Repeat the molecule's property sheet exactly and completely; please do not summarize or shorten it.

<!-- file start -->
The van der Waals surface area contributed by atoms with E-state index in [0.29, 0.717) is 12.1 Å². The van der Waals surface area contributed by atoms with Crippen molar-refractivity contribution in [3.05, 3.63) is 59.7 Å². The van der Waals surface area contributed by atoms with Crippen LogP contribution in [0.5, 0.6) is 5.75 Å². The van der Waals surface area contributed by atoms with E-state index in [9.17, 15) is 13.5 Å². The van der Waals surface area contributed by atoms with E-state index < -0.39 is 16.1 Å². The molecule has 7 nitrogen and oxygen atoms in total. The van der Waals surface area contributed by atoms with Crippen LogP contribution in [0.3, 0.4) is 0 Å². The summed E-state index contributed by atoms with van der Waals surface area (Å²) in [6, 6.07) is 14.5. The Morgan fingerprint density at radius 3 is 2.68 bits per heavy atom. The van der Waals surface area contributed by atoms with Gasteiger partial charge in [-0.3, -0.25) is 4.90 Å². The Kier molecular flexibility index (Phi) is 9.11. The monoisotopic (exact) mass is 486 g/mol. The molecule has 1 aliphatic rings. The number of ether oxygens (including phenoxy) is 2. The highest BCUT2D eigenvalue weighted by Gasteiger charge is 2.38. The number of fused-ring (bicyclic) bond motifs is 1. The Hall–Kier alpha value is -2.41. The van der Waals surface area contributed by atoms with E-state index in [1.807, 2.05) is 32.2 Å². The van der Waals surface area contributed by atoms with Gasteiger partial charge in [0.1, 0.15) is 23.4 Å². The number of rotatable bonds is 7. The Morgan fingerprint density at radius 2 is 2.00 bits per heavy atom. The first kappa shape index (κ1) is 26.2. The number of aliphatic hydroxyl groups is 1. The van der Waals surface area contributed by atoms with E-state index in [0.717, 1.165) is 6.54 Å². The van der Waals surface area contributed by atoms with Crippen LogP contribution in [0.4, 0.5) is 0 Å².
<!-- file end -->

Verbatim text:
The van der Waals surface area contributed by atoms with E-state index in [0.29, 0.717) is 12.1 Å². The van der Waals surface area contributed by atoms with Crippen molar-refractivity contribution in [3.05, 3.63) is 59.7 Å². The van der Waals surface area contributed by atoms with Crippen LogP contribution in [0.5, 0.6) is 5.75 Å². The van der Waals surface area contributed by atoms with E-state index in [9.17, 15) is 13.5 Å². The van der Waals surface area contributed by atoms with E-state index < -0.39 is 16.1 Å². The molecule has 7 nitrogen and oxygen atoms in total. The van der Waals surface area contributed by atoms with Crippen LogP contribution in [0.3, 0.4) is 0 Å². The summed E-state index contributed by atoms with van der Waals surface area (Å²) in [6, 6.07) is 14.5. The Morgan fingerprint density at radius 3 is 2.68 bits per heavy atom. The van der Waals surface area contributed by atoms with Gasteiger partial charge in [-0.3, -0.25) is 4.90 Å². The Kier molecular flexibility index (Phi) is 9.11. The monoisotopic (exact) mass is 486 g/mol. The molecule has 1 aliphatic rings. The number of ether oxygens (including phenoxy) is 2. The highest BCUT2D eigenvalue weighted by Gasteiger charge is 2.38. The number of fused-ring (bicyclic) bond motifs is 1. The Hall–Kier alpha value is -2.41. The van der Waals surface area contributed by atoms with E-state index in [1.807, 2.05) is 32.2 Å². The van der Waals surface area contributed by atoms with Gasteiger partial charge in [0.1, 0.15) is 23.4 Å². The number of rotatable bonds is 7. The Morgan fingerprint density at radius 2 is 2.00 bits per heavy atom. The first kappa shape index (κ1) is 26.2. The number of aliphatic hydroxyl groups is 1. The van der Waals surface area contributed by atoms with E-state index in [0.717, 1.165) is 6.54 Å². The van der Waals surface area contributed by atoms with Crippen LogP contribution in [0.4, 0.5) is 0 Å².